In the second scene—Jonah’s Plight—the preacher can highlight the prophet’s utter dependence on Yahweh. Jonah is down in the depths of the sea. He is at the very brink of death and he calls out to his Maker; and, Yahweh answers by providing the great fish to swallow Jonah whole. Jonah prays from the belly of the creature and acknowledges Yahweh’s provision by sustaining his life, albeit in a most unconventional way. Jonah recounts, “I called out of my distress to the LORD, and He answered me” and “I cried for help from the depth of Sheol; You heard my voice” (2:2). Further, Jonah reveals his gratitude to Yahweh: “But You have brought up my life from the pit, O LORD my God” (2:6b) and he concedes “Salvation is from the LORD” (2:9b). Here we learn of God’s desire and capability of saving us from our most dire plight. Of course, for all human beings, our plight is our sin which separates us from our holy Creator. That need has been met in the person and finished work of God’s Son Jesus Christ. The lesson: when we call on our sovereign Lord He will answer. In fact, He already has answered and provided the final word and solution to mankind’s most pressing dilemma in and through God the Son. We can join with Jonah’s praise “Salvation is from the LORD.”

In the third scene—Yahweh’s Might—the preacher can celebrate the all-encompassing love of God for humanity evidenced in His prerogative to provide salvation. Yahweh is the sovereign Missionary who pursues the most wayward and wicked. Jonah reluctantly delivers the message of repentance to the city of Nineveh and remarkably the depraved citizens from the greatest to the least repent. The Ninevites’ repentance indicates genuine belief and reverence for God. The greater truth is that God relents in sending His wrath and destruction on the Ninevites because of their penitent state: “When God saw their deeds, that they turned from their wicked way, then God relented concerning the calamity which He had declared He would bring upon them” (3:10). It is a Biblical truism: if we repent God relents. God has the power to stop the levy of wrath against sinners and instead He will restore all those who call on Him in genuine repentance. The lesson: like the Ninevites our sin always leads us away from the will and purpose of God for our lives. We deservedly are bound for destruction because of our sinful pride and trust in our own wicked ways and abilities. However, God promises to restore us back to Himself if we repent of our sin, turn back to Him, and depend on Him alone.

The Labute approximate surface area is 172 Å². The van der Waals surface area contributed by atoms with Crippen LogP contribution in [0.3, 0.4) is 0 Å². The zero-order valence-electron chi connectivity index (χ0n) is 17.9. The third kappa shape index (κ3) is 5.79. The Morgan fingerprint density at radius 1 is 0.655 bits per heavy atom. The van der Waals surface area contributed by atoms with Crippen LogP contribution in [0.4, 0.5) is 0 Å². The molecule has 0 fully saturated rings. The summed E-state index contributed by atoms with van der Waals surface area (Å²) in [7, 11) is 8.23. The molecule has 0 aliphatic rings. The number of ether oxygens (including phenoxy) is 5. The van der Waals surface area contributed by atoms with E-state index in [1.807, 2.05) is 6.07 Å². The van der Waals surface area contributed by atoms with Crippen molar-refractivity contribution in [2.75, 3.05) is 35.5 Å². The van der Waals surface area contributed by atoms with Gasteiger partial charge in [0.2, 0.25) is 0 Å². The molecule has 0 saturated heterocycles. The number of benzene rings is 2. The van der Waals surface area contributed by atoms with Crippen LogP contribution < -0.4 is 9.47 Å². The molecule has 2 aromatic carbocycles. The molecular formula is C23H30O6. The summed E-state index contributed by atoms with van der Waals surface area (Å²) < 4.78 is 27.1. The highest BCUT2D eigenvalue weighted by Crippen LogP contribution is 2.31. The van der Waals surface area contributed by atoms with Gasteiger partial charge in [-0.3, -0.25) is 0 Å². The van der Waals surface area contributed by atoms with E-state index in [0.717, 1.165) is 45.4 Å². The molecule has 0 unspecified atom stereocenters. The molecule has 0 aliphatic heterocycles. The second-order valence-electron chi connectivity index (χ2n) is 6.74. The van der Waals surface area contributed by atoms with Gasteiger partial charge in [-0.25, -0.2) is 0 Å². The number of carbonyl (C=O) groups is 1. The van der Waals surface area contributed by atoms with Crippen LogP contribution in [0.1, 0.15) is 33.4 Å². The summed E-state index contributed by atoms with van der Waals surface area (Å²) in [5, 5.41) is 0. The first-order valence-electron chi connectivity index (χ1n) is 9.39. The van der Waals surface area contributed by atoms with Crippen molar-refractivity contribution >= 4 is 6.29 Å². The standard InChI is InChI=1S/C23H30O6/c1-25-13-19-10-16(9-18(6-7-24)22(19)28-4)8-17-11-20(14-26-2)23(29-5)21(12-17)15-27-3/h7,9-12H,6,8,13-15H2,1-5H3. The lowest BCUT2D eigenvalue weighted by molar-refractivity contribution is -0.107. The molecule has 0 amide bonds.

In the fourth and final scene—Yahweh’s Right—the preacher can expound on God’s sovereign entitlement to save all those who call on His name. Not only does God have the power to accomplish salvation, but He also holds the supreme right to save those we believe are undeserving of God’s grace. This is precisely the error that Jonah committed (among others). It is not man’s place to decide who can and who cannot be loved by God. Jonah struggled with the fact that God spared the Ninevites because of their repentance. When his rage grows because a shade-giving plant dies, Yahweh indicates to Jonah that he is acting petulant and is demonstrating more compassion on a plant rather than human beings who God created and loves. Yahweh calls out Jonah for his hard-heartedness toward the Ninevites, as it is apparent that the prophet would rather see the Ninevites destroyed by God rather than experience relationship with God. Jonah has no compassion for the lost. None. The lesson: we do not get to decide who is worthy of God’s grace. Indeed, no one is worthy of it. We are called to love all and share the gospel with all because our God loves all and commands us to share the Gospel with all.

Ryan Redwine is Senior Pastor of Village Baptist Church in Oklahoma City, Oklahoma.